Recently, I have been enjoying the magnificent Metroidvania game Hollow Knight on my Switch. Friday night, I thought I would get in an hour or so of exploration and geo grinding before bed. Instead of enjoying slumber at a respectable hour, I ended up being sent on one of the craziest and most challenging adventures I have ever encountered in a video game.
About 5 hours in to my journey as a tiny insect knight, I was seemingly hopelessly lost. All of the unexplored pathways on my map appeared to lead to dead ends that required new charms or abilities to traverse, and I was desperately short on geo. Given that there were two areas that were inaccessible due to lacking a “Light” charm to illuminate my path, I figured I would breeze through the evening re-exploring the bleak yet charming world of Hallownest while earning my way to the path forward.
To my surprise, about half an hour into my expedition I discovered a previously unnoticed branch in the map that not only took me to a new location, but also led to a wall-jump ability that would completely open things up for me. As I gleefully bounded from wall to wall exploring new areas and collecting my precious geo, I couldn’t help but think about what a success the night had been.
Then, suddenly, the ground gave way, and I was tumbling down a deep, dark pathway. Upon smashing into the ground, I attempted to gather my bearings and quickly was killed by a creature that was greatly aided in its villainous quest by the dimly lit surroundings that were a vicious reminder of the charm I was determined to acquire with the night’s efforts.
Now, Hollow Knight isn’t like most games when you die. Similar to Dark Souls or Nier: Automata, you risk losing everything when you die. I had just saved up the 1850 geo, and I now had to make my way back to the Deepnest without a map or a clear way to see my surroundings and retrieve it by fighting off a dark version of myself known in the game as the Knight’s shade or lingering regret. Against my better judgement, I jumped back into the abyss, and reclaimed my losses. This brief moment of victory was quickly squashed by the realization that I had no idea how to get back to the main world.
My exploration began, and I was fortunate enough to find the map maker, Cornifer, hiding behind a rock trying to save himself from the overpowered terrors filling the region. The map revealed two pathways out, so I didn’t waste any time making my way to them. The first path up through the hole that brought me here proved to be cruelly out of reach, as not even my newly acquired wall jump could get me to the top. The second pathway was even more hopelessly blocked, as I couldn’t even see what was standing in my way, so, once again, it was time to throw caution to the wind and explore the depths of Deepnest.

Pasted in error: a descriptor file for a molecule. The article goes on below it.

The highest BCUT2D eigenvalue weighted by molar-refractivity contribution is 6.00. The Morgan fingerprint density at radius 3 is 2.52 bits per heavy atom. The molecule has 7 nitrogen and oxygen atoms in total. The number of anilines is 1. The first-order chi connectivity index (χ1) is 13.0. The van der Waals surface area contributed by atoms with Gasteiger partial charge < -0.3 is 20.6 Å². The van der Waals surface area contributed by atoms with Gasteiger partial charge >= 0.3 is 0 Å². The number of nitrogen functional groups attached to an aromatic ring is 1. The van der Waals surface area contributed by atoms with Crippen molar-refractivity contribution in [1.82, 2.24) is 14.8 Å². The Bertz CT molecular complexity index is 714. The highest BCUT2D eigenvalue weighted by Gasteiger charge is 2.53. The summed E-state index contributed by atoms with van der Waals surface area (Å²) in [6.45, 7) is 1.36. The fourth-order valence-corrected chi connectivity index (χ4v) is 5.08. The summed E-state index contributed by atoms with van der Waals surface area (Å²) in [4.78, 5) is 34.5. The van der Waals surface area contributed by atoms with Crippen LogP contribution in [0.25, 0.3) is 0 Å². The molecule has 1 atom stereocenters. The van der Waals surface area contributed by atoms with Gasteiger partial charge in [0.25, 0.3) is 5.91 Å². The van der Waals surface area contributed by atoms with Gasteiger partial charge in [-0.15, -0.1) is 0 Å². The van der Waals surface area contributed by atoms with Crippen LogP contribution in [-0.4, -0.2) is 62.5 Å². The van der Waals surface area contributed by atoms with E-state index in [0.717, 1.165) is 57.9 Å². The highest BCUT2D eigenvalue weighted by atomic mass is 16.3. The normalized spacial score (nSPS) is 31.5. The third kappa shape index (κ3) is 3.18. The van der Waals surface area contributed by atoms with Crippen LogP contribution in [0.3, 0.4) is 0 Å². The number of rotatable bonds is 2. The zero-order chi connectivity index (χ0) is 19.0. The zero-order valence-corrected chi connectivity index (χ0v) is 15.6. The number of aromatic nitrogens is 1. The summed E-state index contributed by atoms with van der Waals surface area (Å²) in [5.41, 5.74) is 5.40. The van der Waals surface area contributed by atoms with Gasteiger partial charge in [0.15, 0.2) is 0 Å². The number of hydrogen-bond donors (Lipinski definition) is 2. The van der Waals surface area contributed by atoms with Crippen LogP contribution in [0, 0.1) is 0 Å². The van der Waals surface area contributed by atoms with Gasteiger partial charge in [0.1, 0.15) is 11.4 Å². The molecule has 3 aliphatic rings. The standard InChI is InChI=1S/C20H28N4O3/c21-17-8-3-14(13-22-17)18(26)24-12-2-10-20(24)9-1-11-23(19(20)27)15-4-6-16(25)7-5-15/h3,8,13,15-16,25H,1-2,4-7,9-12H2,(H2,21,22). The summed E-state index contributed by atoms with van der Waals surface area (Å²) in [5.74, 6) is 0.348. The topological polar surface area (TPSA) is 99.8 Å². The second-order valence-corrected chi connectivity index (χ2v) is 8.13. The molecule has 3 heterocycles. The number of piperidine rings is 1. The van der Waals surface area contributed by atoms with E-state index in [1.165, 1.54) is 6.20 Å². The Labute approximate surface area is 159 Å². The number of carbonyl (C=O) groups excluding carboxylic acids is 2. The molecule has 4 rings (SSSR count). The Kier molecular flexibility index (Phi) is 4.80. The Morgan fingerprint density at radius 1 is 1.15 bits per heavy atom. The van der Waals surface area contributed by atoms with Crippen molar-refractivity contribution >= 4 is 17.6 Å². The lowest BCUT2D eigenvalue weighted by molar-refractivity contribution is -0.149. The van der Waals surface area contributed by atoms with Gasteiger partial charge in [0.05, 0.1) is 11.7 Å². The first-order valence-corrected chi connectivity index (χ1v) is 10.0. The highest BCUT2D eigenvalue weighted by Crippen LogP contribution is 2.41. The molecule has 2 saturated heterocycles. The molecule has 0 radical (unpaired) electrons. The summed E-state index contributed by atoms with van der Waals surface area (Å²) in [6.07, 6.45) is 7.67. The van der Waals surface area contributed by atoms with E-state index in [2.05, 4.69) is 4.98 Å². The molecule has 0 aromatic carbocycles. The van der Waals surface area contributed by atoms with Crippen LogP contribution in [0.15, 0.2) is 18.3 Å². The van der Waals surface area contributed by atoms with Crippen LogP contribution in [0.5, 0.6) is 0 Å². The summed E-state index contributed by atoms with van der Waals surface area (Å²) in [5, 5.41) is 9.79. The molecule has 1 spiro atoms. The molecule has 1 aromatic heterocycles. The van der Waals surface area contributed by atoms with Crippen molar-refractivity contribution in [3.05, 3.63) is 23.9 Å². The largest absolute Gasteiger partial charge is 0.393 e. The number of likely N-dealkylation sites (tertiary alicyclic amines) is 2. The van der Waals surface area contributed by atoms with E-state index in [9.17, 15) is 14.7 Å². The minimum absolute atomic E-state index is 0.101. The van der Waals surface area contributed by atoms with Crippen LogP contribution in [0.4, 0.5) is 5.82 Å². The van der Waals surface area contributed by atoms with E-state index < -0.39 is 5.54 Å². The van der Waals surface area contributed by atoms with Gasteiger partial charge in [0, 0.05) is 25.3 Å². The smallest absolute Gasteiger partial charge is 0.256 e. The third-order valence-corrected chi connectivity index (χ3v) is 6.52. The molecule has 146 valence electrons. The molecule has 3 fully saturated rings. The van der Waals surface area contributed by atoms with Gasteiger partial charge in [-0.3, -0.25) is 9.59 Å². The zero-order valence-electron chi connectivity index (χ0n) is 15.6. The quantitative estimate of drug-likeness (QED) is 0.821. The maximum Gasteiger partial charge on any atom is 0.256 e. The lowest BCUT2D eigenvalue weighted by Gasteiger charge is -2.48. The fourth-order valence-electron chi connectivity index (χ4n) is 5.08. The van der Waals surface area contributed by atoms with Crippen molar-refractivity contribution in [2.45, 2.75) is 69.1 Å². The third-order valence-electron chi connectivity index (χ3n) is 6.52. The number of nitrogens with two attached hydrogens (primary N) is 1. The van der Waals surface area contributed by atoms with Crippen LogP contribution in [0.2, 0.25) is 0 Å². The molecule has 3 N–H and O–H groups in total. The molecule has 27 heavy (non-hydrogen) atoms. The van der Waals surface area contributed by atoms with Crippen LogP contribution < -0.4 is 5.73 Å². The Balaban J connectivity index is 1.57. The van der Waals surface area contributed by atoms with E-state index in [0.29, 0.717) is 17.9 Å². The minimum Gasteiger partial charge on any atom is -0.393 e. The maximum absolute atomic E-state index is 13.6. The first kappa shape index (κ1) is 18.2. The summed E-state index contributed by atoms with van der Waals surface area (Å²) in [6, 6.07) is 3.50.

The map and path seemed to be leading me to one area where I would be forced to do my best Shovel Knight impersonation by “riding” these large spiked worms across a spike filled cave, while occasionally wall-jumping over even more spikes to then reunite with the worm.
I died. A lot…
Each time, I had no choice but to retrieve my Knight’s shade because again all that precious geo was at stake. And each time, I thought I had the confidence and ability to make it through the cave until I found myself either fleeing back to a soul replenishing hot-spring nearby or dying and beginning the endless loop yet again. Simply touching a spike sent you to the back to the beginning of the area meaning perfection throughout was required. It was as if I had been dropped into a more merciless version of Celeste.
At last, after an hour or so, I made it to the end only to realize I now had to ride the worms upward! Several curse-filled attempts later, I had made it to my reward. Surely this would be worth it and I would now be over-powered enough to take on the dangerous beings surrounding me. Alas, Hollow Knight is a cruel mistress, and I simply received a mask shard that would eventually increase my health once I found several more. I couldn’t help but laugh and press on.
A few minutes later, my prayers appeared to be answered as I stumbled upon a tram that would surely take me out of the hell mouth just as soon as I fought my way to the opposite side of the map to obtain a tram pass because even demon insect worlds demand basic decorum. Naturally, the path to the tram pass featured even more challenging enemies than the rest of the map thanks to some mildly disturbing flying bugs that would spit (or is it birth?) unlimited amounts of similarly annoying ground-bound frights at you.
Miraculously, I made it back to the tram in one piece with the pass in hand, and flipped the switch to journey back to the relative civilization of the rest of Hallownest only to find that the two stops I could make were to new, un-mapped areas with unknown challenges, deaths, and triumphs to be had. I guess it might be a while until I finally get to buy that Light Charm.
For the first 5 hours, Hollow Knight was a pleasant surprise and a welcome entry in the ever-growing Metroidvania genre, but my experiences in the Deepnest and the game’s unwillingness to let me play it safe showed me that I was in for something much more impressive and unforgettable than I could have imagined.
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